The onus is therefore on the nonmovant to point to competent summary judgment evidence demonstrating a need for trial. See Bones v. Honeywell Int'l, Inc., 366 F.3d 869, 875 (10th Cir. 2004). The court cannot and does not weigh the evidence presented or determine the credibility of witnesses, see Fogarty v. Gallegos, 523 F.3d 1147, 1165 (10th Cir. 2008), and may consider only admissible evidence, see Johnson v. Weld County Colo., 594 F.3d 1202, 1209 (10th Cir. 2010) (disregarding hearsay on summary judgment when proper objection to its use was before the court and no exception applied). While the evidence need not be in a form that is admissible at trial (e.g., affidavits are often inadmissible at trial on hearsay grounds), the substance must be admissible at trial. See Brown v. Perez, 835 F.3d 1223, 1232 (10th Cir. 2016); accord Hasan v. AIG Prop. Cas. Co., 935 F.3d 1092, 1098 (10th Cir. 2019) (“Although a party may submit an affidavit or declaration in opposing summary judgment, the content must be based on personal knowledge and must set forth facts that would be admissible in evidence.” (internal quotation marks omitted)). “To determine whether genuine issues of material fact make a jury trial necessary, a court necessarily may consider only the evidence that would be available to the jury.” Argo v. Blue Cross & Blue Shield of Kansas, Inc., 452 F.3d 1193, 1199 (10th Cir. 2006).

         ANALYSIS

         I. Undisputed Material Facts

         This court draws the following undisputed material facts from the record.

         1. On or about February 3, 2016, Defendant hired Mr. Jackson, an African-American male, as a Social Hour Attendant at Defendant's Homewood Suites, a hotel located in Denver, Colorado. See [#50-1 at ¶¶ 3, 8; #50-3 at 58:18-20;[1] #52 at 287, ¶ 3].

         2. As a Social Hour Attendant, Mr. Jackson's duties included preparing meals for the social hour-a two-hour period in the evenings when guests of the Homewood Suites could eat at a buffet. See [#50-3 at 60:12-61:1; #52 at 287, ¶ 6].

         3. Mr. Jackson worked approximately 30 hours per week, including four shifts of seven hours beginning at 2:00 p.m., though he sometimes worked longer than his scheduled seven hours. See [id. at 61:7-62:7, 63:16-64:5].

         4. Mr. Kevin Smith, an African-American male, was the Food and Beverage Manager for Homewood Suites and was Mr. Jackson's immediate supervisor; Mr. Gustavo de Almeida, a Hispanic male, was the Assistant General Manager for Homewood Suites and was Mr. Smith's immediate supervisor; and Mr. Tom Sprankle was the General Manager of the Homewood Suites. See [#50-1 at ¶¶3, 5-7; #50-3 at 65:15-18; #52 at 110:23-111:7].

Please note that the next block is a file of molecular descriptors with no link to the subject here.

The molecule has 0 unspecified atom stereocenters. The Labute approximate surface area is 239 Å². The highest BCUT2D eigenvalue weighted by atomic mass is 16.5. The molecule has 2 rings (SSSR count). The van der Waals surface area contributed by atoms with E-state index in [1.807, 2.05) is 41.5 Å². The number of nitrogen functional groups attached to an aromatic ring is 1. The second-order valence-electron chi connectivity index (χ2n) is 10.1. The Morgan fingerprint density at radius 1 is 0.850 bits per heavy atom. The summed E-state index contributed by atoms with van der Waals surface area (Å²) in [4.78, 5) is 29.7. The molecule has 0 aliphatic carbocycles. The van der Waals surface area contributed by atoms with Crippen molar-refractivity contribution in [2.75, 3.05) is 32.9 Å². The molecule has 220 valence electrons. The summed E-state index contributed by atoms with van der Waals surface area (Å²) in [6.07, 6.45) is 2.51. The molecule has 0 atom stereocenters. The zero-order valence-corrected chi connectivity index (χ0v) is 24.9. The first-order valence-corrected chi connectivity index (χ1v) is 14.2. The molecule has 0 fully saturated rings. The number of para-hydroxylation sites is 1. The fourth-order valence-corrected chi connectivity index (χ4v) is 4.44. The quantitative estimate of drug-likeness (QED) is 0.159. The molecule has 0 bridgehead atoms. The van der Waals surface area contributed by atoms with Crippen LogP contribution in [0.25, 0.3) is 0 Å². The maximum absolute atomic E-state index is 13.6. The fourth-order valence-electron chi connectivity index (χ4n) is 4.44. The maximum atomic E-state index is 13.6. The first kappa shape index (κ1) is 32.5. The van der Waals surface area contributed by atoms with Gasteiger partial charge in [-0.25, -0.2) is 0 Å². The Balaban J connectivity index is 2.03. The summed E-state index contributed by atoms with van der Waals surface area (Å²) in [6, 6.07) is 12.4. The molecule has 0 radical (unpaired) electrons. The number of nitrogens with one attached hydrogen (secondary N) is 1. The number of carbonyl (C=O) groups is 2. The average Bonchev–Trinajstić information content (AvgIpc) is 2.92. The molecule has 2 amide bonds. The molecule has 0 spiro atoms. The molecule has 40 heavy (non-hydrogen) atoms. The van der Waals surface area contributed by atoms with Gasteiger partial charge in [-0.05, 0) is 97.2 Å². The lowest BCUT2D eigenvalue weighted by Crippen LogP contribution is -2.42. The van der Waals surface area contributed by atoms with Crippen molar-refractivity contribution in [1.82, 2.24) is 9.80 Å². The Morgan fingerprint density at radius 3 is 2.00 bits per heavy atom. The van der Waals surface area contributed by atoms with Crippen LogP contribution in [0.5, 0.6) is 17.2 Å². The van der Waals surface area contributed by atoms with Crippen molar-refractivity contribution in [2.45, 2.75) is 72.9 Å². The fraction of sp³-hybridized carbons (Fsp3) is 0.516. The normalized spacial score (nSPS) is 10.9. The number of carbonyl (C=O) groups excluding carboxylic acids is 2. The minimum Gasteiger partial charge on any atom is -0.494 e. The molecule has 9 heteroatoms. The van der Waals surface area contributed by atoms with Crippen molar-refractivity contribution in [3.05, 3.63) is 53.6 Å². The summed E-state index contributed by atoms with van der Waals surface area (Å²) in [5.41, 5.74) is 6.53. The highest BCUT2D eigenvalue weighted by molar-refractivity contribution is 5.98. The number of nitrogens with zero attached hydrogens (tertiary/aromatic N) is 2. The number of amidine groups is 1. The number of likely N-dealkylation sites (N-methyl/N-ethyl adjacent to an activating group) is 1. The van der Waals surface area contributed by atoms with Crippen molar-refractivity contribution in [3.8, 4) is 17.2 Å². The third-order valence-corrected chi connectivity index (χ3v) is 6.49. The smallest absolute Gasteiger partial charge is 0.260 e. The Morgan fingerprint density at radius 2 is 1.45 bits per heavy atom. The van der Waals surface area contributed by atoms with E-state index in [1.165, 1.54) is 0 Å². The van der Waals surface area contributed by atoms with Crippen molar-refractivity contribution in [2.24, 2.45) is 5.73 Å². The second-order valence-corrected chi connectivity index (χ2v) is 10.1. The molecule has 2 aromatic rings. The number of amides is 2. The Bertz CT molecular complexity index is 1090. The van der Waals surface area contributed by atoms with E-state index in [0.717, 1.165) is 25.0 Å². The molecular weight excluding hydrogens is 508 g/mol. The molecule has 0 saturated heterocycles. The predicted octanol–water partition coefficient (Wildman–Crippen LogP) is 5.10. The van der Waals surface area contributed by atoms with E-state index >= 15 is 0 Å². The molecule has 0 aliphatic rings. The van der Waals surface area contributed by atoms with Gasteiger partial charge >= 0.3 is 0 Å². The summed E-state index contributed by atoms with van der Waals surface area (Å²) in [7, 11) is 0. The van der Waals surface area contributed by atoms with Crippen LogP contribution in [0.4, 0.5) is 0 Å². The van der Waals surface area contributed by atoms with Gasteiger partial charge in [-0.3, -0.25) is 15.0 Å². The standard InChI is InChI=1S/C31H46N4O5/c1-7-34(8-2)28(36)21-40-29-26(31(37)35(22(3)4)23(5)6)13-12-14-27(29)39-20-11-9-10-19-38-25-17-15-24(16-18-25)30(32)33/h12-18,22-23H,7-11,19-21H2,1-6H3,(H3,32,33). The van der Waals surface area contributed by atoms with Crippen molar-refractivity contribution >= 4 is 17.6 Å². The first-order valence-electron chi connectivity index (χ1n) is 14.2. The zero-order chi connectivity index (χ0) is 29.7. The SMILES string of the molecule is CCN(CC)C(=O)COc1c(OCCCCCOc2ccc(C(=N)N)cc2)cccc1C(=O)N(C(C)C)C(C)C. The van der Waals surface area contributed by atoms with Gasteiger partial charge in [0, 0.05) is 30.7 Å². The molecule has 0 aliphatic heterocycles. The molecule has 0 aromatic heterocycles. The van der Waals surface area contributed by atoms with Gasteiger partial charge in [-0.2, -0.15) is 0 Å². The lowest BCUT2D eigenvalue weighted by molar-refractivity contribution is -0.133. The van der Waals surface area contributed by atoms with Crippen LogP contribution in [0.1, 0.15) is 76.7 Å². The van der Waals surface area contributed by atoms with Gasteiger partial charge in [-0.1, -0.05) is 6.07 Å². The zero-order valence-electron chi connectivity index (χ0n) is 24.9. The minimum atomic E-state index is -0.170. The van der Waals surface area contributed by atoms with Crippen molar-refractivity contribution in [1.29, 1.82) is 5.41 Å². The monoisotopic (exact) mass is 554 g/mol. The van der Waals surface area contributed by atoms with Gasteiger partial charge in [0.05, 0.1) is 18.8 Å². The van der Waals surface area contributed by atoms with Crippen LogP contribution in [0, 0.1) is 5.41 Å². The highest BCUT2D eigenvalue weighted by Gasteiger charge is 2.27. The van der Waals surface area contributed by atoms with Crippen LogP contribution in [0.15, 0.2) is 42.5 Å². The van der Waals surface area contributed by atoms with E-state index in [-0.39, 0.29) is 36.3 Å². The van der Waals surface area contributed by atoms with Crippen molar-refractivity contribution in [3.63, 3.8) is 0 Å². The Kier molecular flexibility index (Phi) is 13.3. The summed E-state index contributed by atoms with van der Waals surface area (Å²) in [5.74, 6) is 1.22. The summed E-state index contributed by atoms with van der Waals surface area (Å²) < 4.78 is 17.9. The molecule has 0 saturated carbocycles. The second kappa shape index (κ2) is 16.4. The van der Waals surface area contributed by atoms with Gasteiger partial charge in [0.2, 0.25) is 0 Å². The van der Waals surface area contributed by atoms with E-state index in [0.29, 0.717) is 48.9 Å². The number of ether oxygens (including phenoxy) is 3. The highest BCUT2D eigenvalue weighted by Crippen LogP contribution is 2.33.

5. On or about Mr. Jackson's first day of employment, he completed Stonebridge's New Hire Orientation, which included an overview of Stonebridge's personnel and safety policies, and received and reviewed Stonebridge's Associate Handbook. See [#50-1 at ¶¶ 9-10; #50-2; #50-3 at 66:6-14, 66:24-67:6, 67:22-24, 68:9-18, 69:5-7; #50-4 at 6].

         6. Stonebridge's Associate Handbook (the “handbook”), which Mr. Jackson contends constitutes an employment contract with Stonebridge, provides, in pertinent part,

EMPLOYMENT WITH STONEBRIDGE COMPANIES IS AT-WILL. ASSOCIATES HAVE THE RIGHT TO END THEIR WORK RELATIONSHIP WITH THE COMPANY, WITH OR WITHOUT ADVANCE NOTICE AND FOR ANY REASON. THE COMPANY HAS THE SAME RIGHT.
THE LANGUAGE USED IN THIS HANDBOOK AND ANY VERBAL STATEMENTS MADE BY MANAGEMENT DO NOT CONSTITUTE AN EXPRESS OR IMPLIED CONTRACT OF EMPLOYMENT. NOR DO WE GUARANTEE EMPLOYMENT FOR A SPECIFIC LENGTH OF TIME OR NUMBER OF HOURS. ANY CONTRACT OR AGREEMENT REGARDING THE TERMS OF YOUR EMPLOYMENT MUST BE IN WRITING AND SIGNED BY THE PRESIDENT, THE COO, OR APPOINTED ASSOCIATE OF THE COMPANY.
THE VIOLATION OF ANY PROCEDURE, RULE, REGULATION OR CODE MAY RESULT IN DISCIPLINARY ACTION, UP TO AND INCLUDING TERMINATION.

[#50-2 at 5].

         7. The handbook warns employees that seven absences or seven instances of “lateness” “in a twelve month [sic] period are considered excessive and may be grounds for termination”; it also prohibits Stonebridge employees from having personal visitors or taking personal calls while at work. See [id. at 6].

         8. Approximately three weeks after Mr. Jackson began working for Defendant, he injured his back at work while attempting to put trash in a trash can, causing him to miss several days of work. See [#50-1 at ¶ 11; #50-3 at 69:14-72:11; #52 at 287, ¶ 4].

         9. Plaintiff received medical treatment for his injury pursuant to Stonebridge's workers compensation coverage. See [#50-1 at ΒΆ ...